New Delhi: The Pakistan government on February 8 ‘handed over’ a 200-year-old temple in Balochistan to the local Hindu community and apologised to them for its illegal occupation since the 1947 Partition.
The move comes in a backdrop dominated by protests against the Citizenship Amendment Act which promises citizenship to (among other communities from other countries) Pakistan’s Hindus, citing ostensibly that the community suffers from religious persecution.
Following a survey by All Pakistan Hindu Rights Movement that highlighted that 408 of the 428 temples at the time of Partition “were turned into toy stores, restaurants, government offices and schools after 1990”, the Pakistan government had announced in April 2019 that in order to promote inter-faith harmony, it would reclaim these temples and restore them.
An India Today report had said then, “From now on, two to three such historic and heritage temple complexes will be restored by the government of Pakistan every year.”
As part of the initiative, the 1,000-year-old Shwala Teja Singh Temple in Sialkot, closed for 72 years, was re-opened in July, 2019. According to an ANI report then, “The Hindu (s) (had) stopped visiting the temple after a mob damaged it in 1992 while protesting against the demolition of the Babri Mosque in India”.
The government had said in last April that it would restore the Goraknath Temple at Peshawar. In 2011, just before Diwali, the 160-year-old temple was re-opened based on an order of the Peshawar High Court but it was reportedly vandalised in 2012.
The four-room temple, situated in Zhob district of the Balochistan province which was returned to the Hindu community on February 8 by the local deputy commissioner at a function, had been used as a government school for three decades, but was vacated last year because the school was relocated.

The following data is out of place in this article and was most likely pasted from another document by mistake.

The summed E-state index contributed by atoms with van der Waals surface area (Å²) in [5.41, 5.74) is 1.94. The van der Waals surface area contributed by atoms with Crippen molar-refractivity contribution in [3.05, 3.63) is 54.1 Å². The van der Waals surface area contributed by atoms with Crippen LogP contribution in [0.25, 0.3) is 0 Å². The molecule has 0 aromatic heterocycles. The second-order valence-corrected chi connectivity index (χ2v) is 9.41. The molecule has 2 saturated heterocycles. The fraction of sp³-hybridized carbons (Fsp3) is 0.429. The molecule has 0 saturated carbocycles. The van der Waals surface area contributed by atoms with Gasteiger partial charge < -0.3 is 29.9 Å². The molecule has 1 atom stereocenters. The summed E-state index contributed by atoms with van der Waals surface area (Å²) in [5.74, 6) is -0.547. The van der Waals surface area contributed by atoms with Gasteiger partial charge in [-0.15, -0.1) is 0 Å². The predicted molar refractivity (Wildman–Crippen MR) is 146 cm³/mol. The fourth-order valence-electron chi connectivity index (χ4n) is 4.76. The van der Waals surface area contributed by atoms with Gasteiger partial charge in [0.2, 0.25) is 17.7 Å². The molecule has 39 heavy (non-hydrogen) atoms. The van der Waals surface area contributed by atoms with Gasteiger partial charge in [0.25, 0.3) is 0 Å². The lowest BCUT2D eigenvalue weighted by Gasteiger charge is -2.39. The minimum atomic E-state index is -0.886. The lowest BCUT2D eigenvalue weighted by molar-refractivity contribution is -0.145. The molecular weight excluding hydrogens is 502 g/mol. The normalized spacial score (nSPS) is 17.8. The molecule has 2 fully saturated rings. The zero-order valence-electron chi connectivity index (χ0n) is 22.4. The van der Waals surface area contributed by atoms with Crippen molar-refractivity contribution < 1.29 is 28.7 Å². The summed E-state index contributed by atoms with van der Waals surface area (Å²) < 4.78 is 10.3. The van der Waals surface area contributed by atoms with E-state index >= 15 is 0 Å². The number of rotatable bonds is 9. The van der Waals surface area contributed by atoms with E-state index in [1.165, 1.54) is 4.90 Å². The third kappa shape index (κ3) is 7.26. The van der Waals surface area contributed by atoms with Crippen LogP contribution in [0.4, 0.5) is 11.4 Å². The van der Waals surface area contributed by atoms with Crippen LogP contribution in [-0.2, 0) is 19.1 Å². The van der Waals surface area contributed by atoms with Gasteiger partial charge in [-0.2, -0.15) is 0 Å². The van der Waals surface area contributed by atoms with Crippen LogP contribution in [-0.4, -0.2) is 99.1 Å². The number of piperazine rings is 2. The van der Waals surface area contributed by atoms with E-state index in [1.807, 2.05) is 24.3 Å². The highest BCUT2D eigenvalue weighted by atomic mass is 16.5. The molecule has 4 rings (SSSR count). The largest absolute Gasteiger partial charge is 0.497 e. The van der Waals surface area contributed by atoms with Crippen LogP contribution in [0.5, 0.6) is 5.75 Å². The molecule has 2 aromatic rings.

According to a report in The Dawn, “The keys to the doors of the four-room temple building were handed over to Hindu community leaders at a ceremony held outside the temple. The Khatib of the central mosque of Zhob and a leader of the Jamiat Ulema-i-Islam, Maulana Allah Dad Kakar, was the chief guest at the ceremony, which was attended by Deputy Commissioner Saleem Taha, elders of Hindu and other minority communities and leaders of different political parties.”
It said, “Maulana Kakar handed over the keys to the temple’s doors to Saleem Jan, chairman of the local Hindu Panchayat.”
The Quetta-dateline report said, “The deputy commissioner apologised for the 70-year delay in handing over the temple to the Hindu community and said that the temple building would be restored to its original condition.”
The deputy commissioner further said, “After restoration and renovation of the building, members of the Hindu community would be able to use it as a place of worship.” The DC also said that “the local Sikh community had also been deprived of their gurdwara for a long time and they had no place to perform their religious rituals.”
The local gurdwara building also housed a government school, the news report said.
Pakistani daily The Nation, reporting the handing over of the temple to the Hindu community, stated, “The move – hailed by the Hindu community – comes on the heels of an Indian Supreme Court ruling last November handing over the site of the historic Babri Mosque to Hindus for the construction of a temple following a prolonged legal battle.”